The safety consideration can be viewed in two parts. First, redundancy in safety measures engineered into the system. Secondly, proper education of the operators and the affected public. In the first case, the unmanned system should be implemented with various fail-safes. It is difficult to understand and anticipate every kind of failure that may emerge. However, known safety conditions must not be overlooked and the system should be implemented in a manner that allows newly discovered safety conditions to be easily programmed and retrofitted into it. For example, an unmanned aerial system are already commissioned with geofencing against important instalments such as aerodromes, sporting arenas and densely built up areas. These geofences should be updated in accordance to the laws of under the airspace the UAS will be deployed. The education of operators and people around the unmanned system is also key. This ensures everyone around an unmanned system will be aware of them and behave in a manner that does not endanger them. Educating could take form of simple posters and decals to public awareness messages to comprehensive training programs.
In the event of loss of system controls, all unmanned system should fall back on their safety redundant protocols. Unmanned aerial vehicles such as multi-copters programmed to “Return to home/base”, fixed wing unmanned aerial vehicles are programmed to fly in a holding pattern until the link is reestablished (Van Cleave, 2011). These aircrafts also have return to home features where they would orbit home or a safe zone and slowly land. In addition, unmanned systems should include beaconing systems such as transponders (Belamy III, 2017) which can communicate with tracking infrastructures (Van Cleave, 2011). Unmanned maritime systems could simply stay afloat while beaconing for help. Lost Link scenario must work hand in hand with safety protocols. An unmanned system that is no longer under its operators control should be safe. It this cannot be guaranteed then the system should never be deployed.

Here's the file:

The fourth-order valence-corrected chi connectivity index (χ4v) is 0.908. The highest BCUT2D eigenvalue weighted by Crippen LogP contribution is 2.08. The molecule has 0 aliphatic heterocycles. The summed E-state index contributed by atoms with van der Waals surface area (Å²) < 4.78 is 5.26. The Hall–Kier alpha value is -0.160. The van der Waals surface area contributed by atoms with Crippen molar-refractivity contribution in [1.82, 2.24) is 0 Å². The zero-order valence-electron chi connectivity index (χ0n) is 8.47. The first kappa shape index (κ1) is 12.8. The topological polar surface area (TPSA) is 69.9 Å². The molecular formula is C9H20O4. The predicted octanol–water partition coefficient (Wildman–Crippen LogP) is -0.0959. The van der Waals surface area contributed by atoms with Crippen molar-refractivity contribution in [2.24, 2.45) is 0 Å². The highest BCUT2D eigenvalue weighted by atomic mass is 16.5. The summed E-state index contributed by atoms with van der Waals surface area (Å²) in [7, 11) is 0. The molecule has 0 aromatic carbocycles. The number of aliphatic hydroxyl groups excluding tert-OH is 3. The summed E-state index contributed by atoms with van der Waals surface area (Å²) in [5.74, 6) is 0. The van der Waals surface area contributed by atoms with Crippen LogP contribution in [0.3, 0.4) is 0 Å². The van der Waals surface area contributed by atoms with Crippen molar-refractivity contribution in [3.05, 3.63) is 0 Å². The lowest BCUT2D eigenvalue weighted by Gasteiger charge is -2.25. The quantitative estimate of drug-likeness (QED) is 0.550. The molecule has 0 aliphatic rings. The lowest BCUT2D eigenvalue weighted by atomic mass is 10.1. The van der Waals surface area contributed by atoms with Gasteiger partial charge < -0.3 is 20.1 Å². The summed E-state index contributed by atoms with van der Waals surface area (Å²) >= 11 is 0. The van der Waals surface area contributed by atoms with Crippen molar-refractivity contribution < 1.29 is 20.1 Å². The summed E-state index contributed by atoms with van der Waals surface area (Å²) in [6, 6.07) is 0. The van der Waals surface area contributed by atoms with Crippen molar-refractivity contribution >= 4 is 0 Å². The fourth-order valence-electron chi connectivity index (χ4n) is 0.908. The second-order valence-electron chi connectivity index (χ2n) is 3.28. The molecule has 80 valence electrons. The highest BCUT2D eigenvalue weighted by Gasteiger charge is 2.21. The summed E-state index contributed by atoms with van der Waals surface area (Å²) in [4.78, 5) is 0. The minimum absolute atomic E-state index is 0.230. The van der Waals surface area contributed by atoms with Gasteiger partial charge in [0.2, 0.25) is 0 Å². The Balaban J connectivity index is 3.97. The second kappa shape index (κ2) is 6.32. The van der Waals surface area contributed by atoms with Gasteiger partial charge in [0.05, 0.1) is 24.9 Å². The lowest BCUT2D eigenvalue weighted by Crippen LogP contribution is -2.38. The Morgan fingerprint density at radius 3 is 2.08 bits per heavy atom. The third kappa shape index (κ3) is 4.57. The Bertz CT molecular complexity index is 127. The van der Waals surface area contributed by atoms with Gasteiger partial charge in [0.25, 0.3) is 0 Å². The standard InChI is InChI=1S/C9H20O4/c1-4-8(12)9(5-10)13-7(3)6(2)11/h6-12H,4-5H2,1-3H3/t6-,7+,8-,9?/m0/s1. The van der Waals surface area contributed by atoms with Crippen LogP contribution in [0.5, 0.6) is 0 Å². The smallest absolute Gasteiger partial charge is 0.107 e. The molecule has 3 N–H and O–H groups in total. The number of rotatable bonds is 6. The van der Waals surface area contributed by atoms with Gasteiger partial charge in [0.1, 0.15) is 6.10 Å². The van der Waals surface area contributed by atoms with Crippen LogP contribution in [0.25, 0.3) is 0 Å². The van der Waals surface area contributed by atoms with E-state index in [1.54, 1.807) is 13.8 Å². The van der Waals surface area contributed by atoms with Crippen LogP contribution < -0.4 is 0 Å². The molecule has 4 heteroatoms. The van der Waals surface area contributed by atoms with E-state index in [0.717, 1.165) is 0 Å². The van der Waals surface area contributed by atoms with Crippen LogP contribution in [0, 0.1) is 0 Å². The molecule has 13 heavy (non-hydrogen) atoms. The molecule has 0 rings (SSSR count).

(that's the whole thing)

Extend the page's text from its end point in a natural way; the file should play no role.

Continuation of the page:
McFarland, M. (2012, June 1). What is Privacy? Retrieved from https://www.scu.edu/ethics/focus-areas/internet-ethics/resources/what-is-privacy
Van Cleave, D. A. (2011, January 2). Keeping Track of Unmanned Aircraft by Overcoming “Lost Links”. Retrieved from https://www.mitre.org/publications/project-stories/keeping-track-of-unmanned-aircraft-by-overcoming-lost-links
Belamy III, W. (2017, January 4). New ADS-B Transponder Introduced for Drones. Retrieved from http://www.aviationtoday.com/2017/01/04/new-ads-b-transponder-introduced-for-drones/